Even if it were possible to stem the tide of culinary change, it's not clear it would be desirable. People change their diets for good reasons, including access to new ingredients and technologies, the appeal of variety and improved nutrition.
In the Roman Empire, people shifted from barley to wheat because they preferred raised bread to barley bannocks. Centuries later, tomatoes and dried pasta opened up a world of quick sauces and a delicious, near-instant staple with a long shelf life. New techniques make kitchen life less laborious as well. Grinding wet corn for tortillas the traditional way — on the knees, pushing stone across stone — was five hours of exhausting, arthritis-inducing hard labor for Mexican village women. Only in recent generations have electric mills and instant mixes relieved women of this drudgery. Mexican women agree with critics who protest that the tortillas do not taste as good. But the choice is worth it, they argue, because they can spend more time with their children, make crafts for sale or take a job so their children can stay in school. Why should they be denied that option? Let's record and remember their labor, not preserve it.
Compounding the problems of viability and desirability that dog the UNESCO project is the fog that obscures how culinary traditions are to be selected, adjudicated, administered and monitored. Candidates seem to be picked by lobbying groups. They apparently choose the projects, get permission from the chosen community and endorsements from their national governments, and then deliver the paperwork to UNESCO. Who funds this and why is obscure.
Then a committee in Paris chosen from member states, expert or not in culinary matters, judges the proposal. In a recent article, the Economist called for the annual meetings of the older World Heritage program, including the proposals and the constitution of the committee, to be thrown open to the public. Surely this should apply to the intangible heritage program as well.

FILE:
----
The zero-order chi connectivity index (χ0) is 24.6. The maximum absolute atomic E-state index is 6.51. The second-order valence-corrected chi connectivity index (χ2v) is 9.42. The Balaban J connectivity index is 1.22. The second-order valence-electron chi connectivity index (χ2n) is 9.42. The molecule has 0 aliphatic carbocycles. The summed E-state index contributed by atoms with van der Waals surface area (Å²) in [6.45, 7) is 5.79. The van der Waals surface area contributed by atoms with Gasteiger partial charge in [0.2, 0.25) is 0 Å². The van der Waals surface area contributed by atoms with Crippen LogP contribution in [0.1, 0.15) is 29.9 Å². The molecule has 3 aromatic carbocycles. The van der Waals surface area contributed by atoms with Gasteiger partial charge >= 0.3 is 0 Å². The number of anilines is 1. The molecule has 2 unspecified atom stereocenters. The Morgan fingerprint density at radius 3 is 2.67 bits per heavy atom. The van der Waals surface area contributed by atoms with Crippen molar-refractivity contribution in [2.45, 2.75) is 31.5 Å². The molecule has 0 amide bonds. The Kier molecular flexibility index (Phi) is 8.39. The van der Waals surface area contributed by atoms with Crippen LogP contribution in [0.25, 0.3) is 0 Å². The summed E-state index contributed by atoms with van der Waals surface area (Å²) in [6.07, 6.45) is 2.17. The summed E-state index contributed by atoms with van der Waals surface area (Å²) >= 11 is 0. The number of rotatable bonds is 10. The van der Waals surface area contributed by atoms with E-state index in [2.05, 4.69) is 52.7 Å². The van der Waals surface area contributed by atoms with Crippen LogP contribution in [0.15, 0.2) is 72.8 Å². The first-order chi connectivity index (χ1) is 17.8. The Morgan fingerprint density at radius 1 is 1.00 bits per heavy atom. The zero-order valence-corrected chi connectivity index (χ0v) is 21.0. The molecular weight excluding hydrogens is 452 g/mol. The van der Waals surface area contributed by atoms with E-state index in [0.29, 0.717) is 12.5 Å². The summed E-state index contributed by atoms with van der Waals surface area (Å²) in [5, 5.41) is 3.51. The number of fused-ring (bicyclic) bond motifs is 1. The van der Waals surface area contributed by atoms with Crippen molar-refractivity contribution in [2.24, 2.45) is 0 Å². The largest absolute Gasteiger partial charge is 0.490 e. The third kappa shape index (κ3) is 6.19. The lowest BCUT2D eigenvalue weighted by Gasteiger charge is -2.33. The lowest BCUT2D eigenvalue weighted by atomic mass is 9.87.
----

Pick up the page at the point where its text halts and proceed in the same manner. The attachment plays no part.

So what seems at first to be a careful selection of some of the world's greatest culinary traditions turns out on inspection to be a process of dubious intellectual worth, clouded and probably politicized decision-making, and poised to become marshaled in support of a knee-jerk nationalism. UNESCO's program is just the latest in a series of efforts to give form and shape to a pervasive culinary nostalgia, the disquieting feeling that somewhere, sometime, food was better, tastier, more natural and more healthful, that there was a Mediterranean diet or a Mexican cuisine untarnished by migrants, industrialism and change.
Like "authentic," "terroir," "slow" and "local" — all used to try to pin down our yearnings, each catching the mood of the moment — culinary tradition as intangible heritage turns out upon examination to be not quite up to the job demanded of it.
Rachel Laudan is a historian and writer based in Mexico City and a contributor to ZesterDaily.com, where a longer version of this appears.